Below is an excerpt of Rebecca Kaiser Gibson’s review of Said Not Said by Fred Marchant:
Marchant’s generosity is expressed in an extraordinary balance of the immediacy of fresh description and the shapeliness of perspective. Vivid scraps of memory, patterned by Marchant, cohere and weave through this elegant collection. Wound together are Marchant’s childhood as witness to his sister’s illness, his education in Catholic schools, his period as a marine, his subsequent status as a Conscientious Objector, his post-graduate education, his friendships with and translations of Vietnamese poets, his years as a poetry professor, his deep friendships with poets and others, and, finally, the profound comfort and redemption he finds with his wife.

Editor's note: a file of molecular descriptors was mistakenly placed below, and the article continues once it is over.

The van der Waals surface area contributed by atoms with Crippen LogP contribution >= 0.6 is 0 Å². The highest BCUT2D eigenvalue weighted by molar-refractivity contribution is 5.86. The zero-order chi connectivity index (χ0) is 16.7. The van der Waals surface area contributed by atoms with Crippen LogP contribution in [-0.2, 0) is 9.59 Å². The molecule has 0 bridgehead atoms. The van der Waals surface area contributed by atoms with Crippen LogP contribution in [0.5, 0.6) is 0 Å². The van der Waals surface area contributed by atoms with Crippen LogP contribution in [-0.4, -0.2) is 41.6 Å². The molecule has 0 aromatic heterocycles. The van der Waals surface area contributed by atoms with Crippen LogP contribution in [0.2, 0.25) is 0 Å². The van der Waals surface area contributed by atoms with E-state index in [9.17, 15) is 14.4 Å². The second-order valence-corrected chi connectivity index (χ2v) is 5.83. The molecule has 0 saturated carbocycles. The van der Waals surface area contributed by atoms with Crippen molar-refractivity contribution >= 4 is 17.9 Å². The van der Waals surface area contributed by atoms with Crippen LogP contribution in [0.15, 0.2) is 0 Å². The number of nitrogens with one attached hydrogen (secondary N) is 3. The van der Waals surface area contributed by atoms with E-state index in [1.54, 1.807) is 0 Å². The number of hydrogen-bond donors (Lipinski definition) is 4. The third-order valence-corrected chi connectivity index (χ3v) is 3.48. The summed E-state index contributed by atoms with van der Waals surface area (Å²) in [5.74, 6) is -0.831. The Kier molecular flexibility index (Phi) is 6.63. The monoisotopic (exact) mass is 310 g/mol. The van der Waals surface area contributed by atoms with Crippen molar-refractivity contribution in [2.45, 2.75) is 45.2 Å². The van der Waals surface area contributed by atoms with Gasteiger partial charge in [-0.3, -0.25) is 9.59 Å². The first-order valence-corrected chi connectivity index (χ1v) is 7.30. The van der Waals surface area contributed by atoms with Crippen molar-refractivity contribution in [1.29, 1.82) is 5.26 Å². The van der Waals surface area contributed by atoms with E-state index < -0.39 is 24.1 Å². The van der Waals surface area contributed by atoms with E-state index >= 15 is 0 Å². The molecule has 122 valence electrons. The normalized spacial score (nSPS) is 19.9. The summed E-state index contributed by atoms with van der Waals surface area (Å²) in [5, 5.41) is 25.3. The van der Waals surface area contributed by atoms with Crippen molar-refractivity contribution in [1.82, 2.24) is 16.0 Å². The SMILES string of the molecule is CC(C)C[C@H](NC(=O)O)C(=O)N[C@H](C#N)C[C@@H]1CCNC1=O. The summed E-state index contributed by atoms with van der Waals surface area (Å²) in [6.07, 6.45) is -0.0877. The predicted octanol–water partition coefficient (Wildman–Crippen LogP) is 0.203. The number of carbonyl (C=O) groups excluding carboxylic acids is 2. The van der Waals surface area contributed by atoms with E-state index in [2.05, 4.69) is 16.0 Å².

Many poems in the collection proceed by juxtaposition, as in “Trip Wire Dream.”
the night fell like snow that had been falling all day
a peach pit as wet and red as the cancer they’ve removed
the tyrant untethered from his broken clean-shaven neck
Even this short excerpt moves from universal, to personal, to political, (the reference, I presume, is to the capture of Bin Laden), all of which are juxtaposed in Marchant’s work. His is a poetry of presence and incorporation: what happens in the world and what happens in the body are one.